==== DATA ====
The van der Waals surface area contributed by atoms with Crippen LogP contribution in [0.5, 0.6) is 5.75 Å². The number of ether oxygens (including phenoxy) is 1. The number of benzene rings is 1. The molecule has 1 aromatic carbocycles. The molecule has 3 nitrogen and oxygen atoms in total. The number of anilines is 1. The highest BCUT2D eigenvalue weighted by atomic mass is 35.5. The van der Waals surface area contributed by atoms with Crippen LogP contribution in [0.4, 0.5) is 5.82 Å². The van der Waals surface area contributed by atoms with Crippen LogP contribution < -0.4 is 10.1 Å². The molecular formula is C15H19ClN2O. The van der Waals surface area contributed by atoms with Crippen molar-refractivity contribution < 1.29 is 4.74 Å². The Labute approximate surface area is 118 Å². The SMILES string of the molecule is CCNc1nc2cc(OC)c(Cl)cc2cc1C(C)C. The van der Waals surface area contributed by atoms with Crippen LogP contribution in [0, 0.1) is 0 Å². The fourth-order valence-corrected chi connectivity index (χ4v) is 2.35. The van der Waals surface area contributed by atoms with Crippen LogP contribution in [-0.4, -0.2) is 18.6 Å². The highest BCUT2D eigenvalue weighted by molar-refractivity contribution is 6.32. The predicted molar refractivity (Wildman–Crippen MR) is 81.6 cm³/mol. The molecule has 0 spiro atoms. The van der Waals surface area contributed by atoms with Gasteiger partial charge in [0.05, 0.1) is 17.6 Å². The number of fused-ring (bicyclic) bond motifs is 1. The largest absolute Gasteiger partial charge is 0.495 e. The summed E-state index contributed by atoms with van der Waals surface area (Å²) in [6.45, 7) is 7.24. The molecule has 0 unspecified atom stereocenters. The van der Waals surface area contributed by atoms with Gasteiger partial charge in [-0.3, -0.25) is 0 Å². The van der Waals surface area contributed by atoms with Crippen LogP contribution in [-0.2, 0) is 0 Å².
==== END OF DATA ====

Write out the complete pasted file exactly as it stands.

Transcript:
The van der Waals surface area contributed by atoms with Crippen LogP contribution in [0.5, 0.6) is 5.75 Å². The number of ether oxygens (including phenoxy) is 1. The number of benzene rings is 1. The molecule has 1 aromatic carbocycles. The molecule has 3 nitrogen and oxygen atoms in total. The number of anilines is 1. The highest BCUT2D eigenvalue weighted by atomic mass is 35.5. The van der Waals surface area contributed by atoms with Crippen LogP contribution in [0.4, 0.5) is 5.82 Å². The van der Waals surface area contributed by atoms with Crippen LogP contribution < -0.4 is 10.1 Å². The molecular formula is C15H19ClN2O. The van der Waals surface area contributed by atoms with Crippen molar-refractivity contribution < 1.29 is 4.74 Å². The Labute approximate surface area is 118 Å². The SMILES string of the molecule is CCNc1nc2cc(OC)c(Cl)cc2cc1C(C)C. The van der Waals surface area contributed by atoms with Crippen LogP contribution in [0, 0.1) is 0 Å². The fourth-order valence-corrected chi connectivity index (χ4v) is 2.35. The van der Waals surface area contributed by atoms with Crippen LogP contribution in [-0.4, -0.2) is 18.6 Å². The highest BCUT2D eigenvalue weighted by molar-refractivity contribution is 6.32. The predicted molar refractivity (Wildman–Crippen MR) is 81.6 cm³/mol. The molecule has 0 spiro atoms. The van der Waals surface area contributed by atoms with Gasteiger partial charge in [0.05, 0.1) is 17.6 Å². The number of fused-ring (bicyclic) bond motifs is 1. The largest absolute Gasteiger partial charge is 0.495 e. The summed E-state index contributed by atoms with van der Waals surface area (Å²) in [6.45, 7) is 7.24. The molecule has 0 unspecified atom stereocenters. The van der Waals surface area contributed by atoms with Gasteiger partial charge in [-0.3, -0.25) is 0 Å². The van der Waals surface area contributed by atoms with Crippen LogP contribution in [-0.2, 0) is 0 Å².